Should Clinton be indicted after winning the election but before officially taking office, she could try to play beat-the-clock and hope to take office before her case concludes. Once a person is in office as President, it gets even more complicated, as we’ll see later. Should Clinton be indicted and convicted prior to her inauguration, and end up in jail, she may be deemed incapacitated, in which case Section 3 of the 20th Amendment kicks in and the Vice President-Elect, in this case Tim Kaine, would become President.
4. If Clinton wins the election and steps down before the inauguration
If Clinton becomes President-Elect and decides to step down before her inauguration, either due to being indicted or out of fear that an indictment may be imminent, it would be similar to the situation just described, and Kaine would become President. However in a situation where a candidate steps down after the general election, but before the Electoral College chooses the winner, federal law says the electors would be able to vote for whomever they want, although states may pass their own laws controlling this situation.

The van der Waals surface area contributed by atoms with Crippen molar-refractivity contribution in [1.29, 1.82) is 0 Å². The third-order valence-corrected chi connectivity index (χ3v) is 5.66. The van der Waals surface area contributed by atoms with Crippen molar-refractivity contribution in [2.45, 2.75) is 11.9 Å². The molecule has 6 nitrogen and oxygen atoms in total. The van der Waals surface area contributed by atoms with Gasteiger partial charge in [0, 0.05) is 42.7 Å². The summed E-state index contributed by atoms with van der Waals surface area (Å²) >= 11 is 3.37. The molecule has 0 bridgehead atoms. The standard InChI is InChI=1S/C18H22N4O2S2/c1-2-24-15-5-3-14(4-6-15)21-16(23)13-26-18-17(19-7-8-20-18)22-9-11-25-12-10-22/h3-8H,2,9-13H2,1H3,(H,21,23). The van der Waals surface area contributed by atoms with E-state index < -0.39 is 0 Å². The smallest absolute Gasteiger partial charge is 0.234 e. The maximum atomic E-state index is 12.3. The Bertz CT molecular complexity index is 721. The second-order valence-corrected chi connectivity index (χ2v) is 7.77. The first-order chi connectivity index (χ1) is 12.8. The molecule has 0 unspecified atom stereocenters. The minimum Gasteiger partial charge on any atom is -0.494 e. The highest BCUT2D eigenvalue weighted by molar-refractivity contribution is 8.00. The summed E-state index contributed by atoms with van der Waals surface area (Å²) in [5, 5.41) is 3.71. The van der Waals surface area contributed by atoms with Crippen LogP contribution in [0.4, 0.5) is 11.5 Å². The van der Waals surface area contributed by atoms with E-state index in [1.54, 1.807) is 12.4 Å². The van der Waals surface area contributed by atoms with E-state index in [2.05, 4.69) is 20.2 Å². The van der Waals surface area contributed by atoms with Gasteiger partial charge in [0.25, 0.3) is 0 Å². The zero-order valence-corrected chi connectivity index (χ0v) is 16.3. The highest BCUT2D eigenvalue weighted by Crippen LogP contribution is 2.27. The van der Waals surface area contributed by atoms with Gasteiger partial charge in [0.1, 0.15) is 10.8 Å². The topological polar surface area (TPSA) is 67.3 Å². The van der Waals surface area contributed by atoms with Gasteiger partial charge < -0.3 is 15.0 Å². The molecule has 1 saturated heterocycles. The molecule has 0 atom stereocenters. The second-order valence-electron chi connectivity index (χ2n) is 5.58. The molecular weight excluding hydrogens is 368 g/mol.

5. If the investigation continues after the election and Clinton wins and is inaugurated before a decision is made. Could Clinton be indicted when she becomes President?
The law is unsettled when it comes to this situation, but most opinions tend to believe Clinton would luck out, due to the philosophy that Presidents — and only Presidents — are immune from prosecution while in office.
My word. Could you imagine four years of Tim Kaine?!